What Medications Are Associated With Gastroparesis?
Any medication that slows gastrointestinal motility can cause symptoms of gastroparesis, Cash said. However, the most common medications that are seen in clinical practice include narcotic analgesics (morphine, oxycodone) and GLP-1 receptor agonist medications.

A 2021 case report was one of the first to link GLP-1 medications to a possible risk of gastroparesis or stomach paralysis. A more recent study from 2023 compared the use of GLP-1s to bupropion-naltrexone, a combination of medications used to help patients lose weight or maintain weight loss. It showed GLP-1s were associated with a higher risk of serious gastrointestinal problems, including gastroparesis, pancreatitis, and bowel obstruction.

Cash said other medications and substances that can cause gastroparesis symptoms include:

Calcium channel blockersClonidineLithiumCannabisNicotineDopamine agonistsTricyclic antidepressants

Less commonly used medications that can cause gastroparesis include a class of drugs called anticholinergics. This includes drugs such as atropine, scopolamine, oxybutynin, and benztropine.

“These medications can counteract one of the stimuli that cause the stomach to contract, the vagus nerve,” said Houghton.

Gastroparesis symptoms generally resolve when the medication or substance is stopped, Cash said.

Does the Risk of Gastroparesis Offset the Benefit of Taking Certain Weight Loss Medications If You Are a Good Candidate?
Since GLP-1 agonist medications are relatively new on the market, experts don’t know for sure which patients will experience gastroparesis as a side effect.That said, the decision to use GLP-1 weight loss medications should be made with your healthcare provider.Patients who already have gastroparesis (either idiopathic or from another cause) or patients who have chronic gastrointestinal issues are not good candidates for these medications, Houghton said.
What Should You Do If You Think You Have Gastroparesis? 
If you suspect you have gastroparesis, it is important to discuss your symptoms with your healthcare provider, Cash said. Your provider may use gastric emptying tests to confirm the diagnosis. 

Patients who are diagnosed with gastroparesis will receive treatment that is generally tailored to address the most likely cause(s) and the most bothersome symptoms, said Cash. Treatment options may include:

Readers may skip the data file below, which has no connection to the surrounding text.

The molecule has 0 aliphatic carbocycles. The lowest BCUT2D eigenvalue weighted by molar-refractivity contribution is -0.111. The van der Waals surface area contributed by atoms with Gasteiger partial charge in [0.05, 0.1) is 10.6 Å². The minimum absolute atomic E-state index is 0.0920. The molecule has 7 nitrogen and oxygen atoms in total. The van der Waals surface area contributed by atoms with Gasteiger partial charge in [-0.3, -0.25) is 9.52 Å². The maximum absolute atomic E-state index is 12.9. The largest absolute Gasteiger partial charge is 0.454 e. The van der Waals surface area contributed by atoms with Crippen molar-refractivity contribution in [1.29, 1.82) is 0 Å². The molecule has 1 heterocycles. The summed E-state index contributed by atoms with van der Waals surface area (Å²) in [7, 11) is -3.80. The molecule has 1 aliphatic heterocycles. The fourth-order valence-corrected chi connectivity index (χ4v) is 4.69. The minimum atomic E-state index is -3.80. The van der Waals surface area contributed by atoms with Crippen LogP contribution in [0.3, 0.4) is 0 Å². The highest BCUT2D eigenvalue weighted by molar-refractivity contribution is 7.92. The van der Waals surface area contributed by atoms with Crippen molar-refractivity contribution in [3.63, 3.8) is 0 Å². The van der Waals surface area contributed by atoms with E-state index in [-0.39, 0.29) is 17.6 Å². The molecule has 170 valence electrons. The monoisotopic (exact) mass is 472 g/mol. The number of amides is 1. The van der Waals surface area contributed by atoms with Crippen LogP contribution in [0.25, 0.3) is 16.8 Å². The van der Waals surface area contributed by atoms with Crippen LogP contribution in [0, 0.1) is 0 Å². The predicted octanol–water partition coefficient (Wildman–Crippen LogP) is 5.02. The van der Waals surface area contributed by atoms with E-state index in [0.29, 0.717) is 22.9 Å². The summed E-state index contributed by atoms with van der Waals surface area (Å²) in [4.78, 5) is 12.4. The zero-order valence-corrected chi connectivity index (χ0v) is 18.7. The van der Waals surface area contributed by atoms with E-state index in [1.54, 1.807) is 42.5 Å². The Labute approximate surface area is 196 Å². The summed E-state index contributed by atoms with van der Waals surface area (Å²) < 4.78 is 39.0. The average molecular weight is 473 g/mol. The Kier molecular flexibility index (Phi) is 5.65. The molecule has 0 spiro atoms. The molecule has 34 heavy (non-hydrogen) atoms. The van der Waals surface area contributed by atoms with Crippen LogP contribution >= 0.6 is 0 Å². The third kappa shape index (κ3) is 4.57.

Controlling blood glucose levels: For diabetic patients with gastroparesis, improving blood sugar control is essential, said Cash. Your provider may recommend taking insulin more often, changing the type of insulin you take, or taking insulin after your meals instead of before. Dietary modifications: Changing your eating habits can help control gastroparesis symptoms and can ensure you get the right amount of nutrients, calories, and liquids. Consider eating five or six small meals a day instead of two or three large meals, Houghton said. You may also want to avoid foods high in fiber and fat. Medications: Your provider may recommend certain medicines that can control nausea and vomiting and reduce pain, Houghton said. The most common medication used to treat gastroparesis is Reglan (metoclopramide). Providers may also have patients adjust or discontinue certain medications that are known to cause gastroparesis symptoms.Surgery. Surgical options are also available for patients who do not respond to other treatments, Cash said.

“Patients should be aware of the risks and benefits of any medication before they take it,” Cash said. “These medications have proven themselves to be very important and helpful for many people, but they do need to be used responsibly and with knowledge and understanding of potential downsides that may exist as well.”

What This Means For You
Although gastroparesis isn’t very common, some medications used for diabetes and weight loss can cause symptoms similar to those of the condition. If you believe you might have gastroparesis, consult with your healthcare provider, who can help diagnose the problem and discuss treatment options with you.

By Alyssa Hui
Hui is a health news writer and former TV news reporter. She was the 2020 recipient of the Midwest Broadcast Journalists Association Jack Shelley Award.

Thanks for your feedback!

What is your feedback?
Other

Helpful

Report an Error

https://www.verywellhealth.com/gastroparesis-glp1-drugs-8639214

Recommended For You